PIPA review presents opportunity for BC to become leader in privacy protection

Vancouver, February 24, 2020 – On February 18, 2020 the Legislative Assembly agreed that a Special Committee be appointed to review the Personal Information Protection Act (PIPA). PIPA deals with the collection, retention, use, and disclosure of personal information by private sector and nonprofit entities. The B.C. Freedom of Information and Privacy Association (BC FIPA) is pleased that this process is commencing in accordance with section 59 of that Act and looks forward to participating in the process.

“BC FIPA wants to ensure that people are empowered to maintain their right to privacy and access to information,” says Jason Woywada, FIPA’s Executive Director. “Even before consultations begin, we can anticipate a number of recommendations in areas surrounding mandatory breach notification and an expansion of the Commissioner’s powers with the ability to penalize bad actors. I remain hopeful the government will follow through and implement the recommendations from this Committee, as well as prior Committees and OIPC reports, despite the fact that hasn’t always been the case.”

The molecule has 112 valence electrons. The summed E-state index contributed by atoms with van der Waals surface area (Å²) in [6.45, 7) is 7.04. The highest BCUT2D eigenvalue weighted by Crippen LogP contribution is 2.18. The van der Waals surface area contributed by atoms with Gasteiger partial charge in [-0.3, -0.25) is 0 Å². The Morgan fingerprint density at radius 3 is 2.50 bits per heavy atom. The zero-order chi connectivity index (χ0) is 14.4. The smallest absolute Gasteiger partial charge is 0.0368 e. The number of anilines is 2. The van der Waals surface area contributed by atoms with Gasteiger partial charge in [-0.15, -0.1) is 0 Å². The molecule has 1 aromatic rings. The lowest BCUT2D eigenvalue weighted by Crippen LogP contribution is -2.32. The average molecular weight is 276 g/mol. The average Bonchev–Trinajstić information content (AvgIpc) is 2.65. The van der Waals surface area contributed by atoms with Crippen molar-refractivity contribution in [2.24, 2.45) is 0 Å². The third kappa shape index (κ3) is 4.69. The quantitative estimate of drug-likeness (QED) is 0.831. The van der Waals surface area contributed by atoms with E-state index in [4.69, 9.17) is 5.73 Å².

In order to better protect the privacy of British Columbians, breach notifications should be required when a private sector or nonprofit entity that controls personal information becomes aware that they have lost the control of that personal information and that a significant risk to individuals is present. This provision would be similar to those that came into effect in November of 2018 in Canada’s federal private sector privacy law, the Personal Information Protection and Electronic Documents Act (PIPEDA), and would require notifying the Information and Privacy Commissioner of BC, the affected individuals, and for the organization to keep a record of the breach.

Another major change that BC FIPA would like to see to the Act is the introduction of monetary fines to be used at the discretion of the Information and Privacy Commissioner of B.C. As private organizations move towards a business model that monetizes the collection and use of personal information, significant deterrents for breaches and misuse need to be introduced in order to protect the privacy of British Columbians.